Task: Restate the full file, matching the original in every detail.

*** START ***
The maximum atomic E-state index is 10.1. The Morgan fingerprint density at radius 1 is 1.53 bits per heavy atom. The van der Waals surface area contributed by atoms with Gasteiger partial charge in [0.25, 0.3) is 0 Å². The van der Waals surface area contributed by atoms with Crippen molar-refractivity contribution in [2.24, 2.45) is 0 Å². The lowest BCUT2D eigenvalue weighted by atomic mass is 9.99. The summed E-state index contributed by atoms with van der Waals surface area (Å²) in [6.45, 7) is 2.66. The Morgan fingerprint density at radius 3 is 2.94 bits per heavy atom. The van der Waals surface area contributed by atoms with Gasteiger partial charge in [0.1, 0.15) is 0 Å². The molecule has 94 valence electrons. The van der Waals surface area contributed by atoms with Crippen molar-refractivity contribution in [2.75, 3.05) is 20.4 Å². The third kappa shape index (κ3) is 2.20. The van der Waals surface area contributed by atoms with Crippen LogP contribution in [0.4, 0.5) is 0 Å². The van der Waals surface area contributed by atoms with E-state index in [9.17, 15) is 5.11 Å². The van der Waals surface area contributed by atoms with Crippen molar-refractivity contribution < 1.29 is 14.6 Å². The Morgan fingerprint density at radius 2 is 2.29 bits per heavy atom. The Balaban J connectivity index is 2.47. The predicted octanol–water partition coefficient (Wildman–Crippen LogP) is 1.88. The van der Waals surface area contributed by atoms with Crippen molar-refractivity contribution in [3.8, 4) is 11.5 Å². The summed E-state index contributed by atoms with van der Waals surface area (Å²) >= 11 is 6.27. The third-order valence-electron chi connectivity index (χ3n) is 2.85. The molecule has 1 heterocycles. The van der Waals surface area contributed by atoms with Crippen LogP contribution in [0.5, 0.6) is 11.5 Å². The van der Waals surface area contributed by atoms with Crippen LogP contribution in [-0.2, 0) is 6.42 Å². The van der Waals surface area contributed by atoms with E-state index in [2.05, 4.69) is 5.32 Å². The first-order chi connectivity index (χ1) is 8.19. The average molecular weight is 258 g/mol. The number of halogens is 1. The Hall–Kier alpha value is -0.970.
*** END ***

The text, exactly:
The maximum atomic E-state index is 10.1. The Morgan fingerprint density at radius 1 is 1.53 bits per heavy atom. The van der Waals surface area contributed by atoms with Gasteiger partial charge in [0.25, 0.3) is 0 Å². The van der Waals surface area contributed by atoms with Crippen molar-refractivity contribution in [2.24, 2.45) is 0 Å². The lowest BCUT2D eigenvalue weighted by atomic mass is 9.99. The summed E-state index contributed by atoms with van der Waals surface area (Å²) in [6.45, 7) is 2.66. The Morgan fingerprint density at radius 3 is 2.94 bits per heavy atom. The van der Waals surface area contributed by atoms with Gasteiger partial charge in [0.1, 0.15) is 0 Å². The molecule has 94 valence electrons. The van der Waals surface area contributed by atoms with Crippen molar-refractivity contribution in [2.75, 3.05) is 20.4 Å². The third kappa shape index (κ3) is 2.20. The van der Waals surface area contributed by atoms with Crippen LogP contribution in [0.4, 0.5) is 0 Å². The van der Waals surface area contributed by atoms with E-state index in [9.17, 15) is 5.11 Å². The van der Waals surface area contributed by atoms with Crippen molar-refractivity contribution < 1.29 is 14.6 Å². The Morgan fingerprint density at radius 2 is 2.29 bits per heavy atom. The Balaban J connectivity index is 2.47. The predicted octanol–water partition coefficient (Wildman–Crippen LogP) is 1.88. The van der Waals surface area contributed by atoms with Crippen molar-refractivity contribution in [3.8, 4) is 11.5 Å². The summed E-state index contributed by atoms with van der Waals surface area (Å²) >= 11 is 6.27. The third-order valence-electron chi connectivity index (χ3n) is 2.85. The molecule has 1 heterocycles. The van der Waals surface area contributed by atoms with Crippen LogP contribution in [0.5, 0.6) is 11.5 Å². The van der Waals surface area contributed by atoms with Crippen LogP contribution in [-0.2, 0) is 6.42 Å². The van der Waals surface area contributed by atoms with E-state index in [2.05, 4.69) is 5.32 Å². The first-order chi connectivity index (χ1) is 8.19. The average molecular weight is 258 g/mol. The number of halogens is 1. The Hall–Kier alpha value is -0.970.